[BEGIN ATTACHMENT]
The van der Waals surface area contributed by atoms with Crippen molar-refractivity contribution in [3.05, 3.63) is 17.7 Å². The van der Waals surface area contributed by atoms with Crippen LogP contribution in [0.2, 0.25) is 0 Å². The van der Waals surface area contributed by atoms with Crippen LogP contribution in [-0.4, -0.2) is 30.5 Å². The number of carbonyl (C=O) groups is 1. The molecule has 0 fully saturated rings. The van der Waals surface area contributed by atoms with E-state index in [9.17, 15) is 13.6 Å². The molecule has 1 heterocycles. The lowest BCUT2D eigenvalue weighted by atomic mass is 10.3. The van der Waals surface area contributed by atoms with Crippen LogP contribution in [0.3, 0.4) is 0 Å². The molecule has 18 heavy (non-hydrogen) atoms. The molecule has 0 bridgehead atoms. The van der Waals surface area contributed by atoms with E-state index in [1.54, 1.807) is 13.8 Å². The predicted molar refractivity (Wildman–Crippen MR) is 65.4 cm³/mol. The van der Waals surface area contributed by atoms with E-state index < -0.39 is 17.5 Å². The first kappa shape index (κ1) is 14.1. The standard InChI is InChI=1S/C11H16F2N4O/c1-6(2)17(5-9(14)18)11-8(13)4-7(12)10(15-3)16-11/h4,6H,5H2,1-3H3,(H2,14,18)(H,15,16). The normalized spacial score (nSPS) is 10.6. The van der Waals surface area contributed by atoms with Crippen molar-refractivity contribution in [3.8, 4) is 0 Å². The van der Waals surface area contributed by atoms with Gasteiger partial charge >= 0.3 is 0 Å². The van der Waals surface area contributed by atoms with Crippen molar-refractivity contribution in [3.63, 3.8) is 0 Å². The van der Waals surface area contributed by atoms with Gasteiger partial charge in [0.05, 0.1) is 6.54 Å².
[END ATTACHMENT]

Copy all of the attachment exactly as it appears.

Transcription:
The van der Waals surface area contributed by atoms with Crippen molar-refractivity contribution in [3.05, 3.63) is 17.7 Å². The van der Waals surface area contributed by atoms with Crippen LogP contribution in [0.2, 0.25) is 0 Å². The van der Waals surface area contributed by atoms with Crippen LogP contribution in [-0.4, -0.2) is 30.5 Å². The number of carbonyl (C=O) groups is 1. The molecule has 0 fully saturated rings. The van der Waals surface area contributed by atoms with E-state index in [9.17, 15) is 13.6 Å². The molecule has 1 heterocycles. The lowest BCUT2D eigenvalue weighted by atomic mass is 10.3. The van der Waals surface area contributed by atoms with Crippen LogP contribution in [0.3, 0.4) is 0 Å². The molecule has 18 heavy (non-hydrogen) atoms. The molecule has 0 bridgehead atoms. The van der Waals surface area contributed by atoms with E-state index in [1.54, 1.807) is 13.8 Å². The predicted molar refractivity (Wildman–Crippen MR) is 65.4 cm³/mol. The van der Waals surface area contributed by atoms with E-state index < -0.39 is 17.5 Å². The first kappa shape index (κ1) is 14.1. The standard InChI is InChI=1S/C11H16F2N4O/c1-6(2)17(5-9(14)18)11-8(13)4-7(12)10(15-3)16-11/h4,6H,5H2,1-3H3,(H2,14,18)(H,15,16). The normalized spacial score (nSPS) is 10.6. The van der Waals surface area contributed by atoms with Crippen molar-refractivity contribution in [3.8, 4) is 0 Å². The van der Waals surface area contributed by atoms with Gasteiger partial charge >= 0.3 is 0 Å². The van der Waals surface area contributed by atoms with Crippen molar-refractivity contribution in [3.63, 3.8) is 0 Å². The van der Waals surface area contributed by atoms with Gasteiger partial charge in [0.05, 0.1) is 6.54 Å².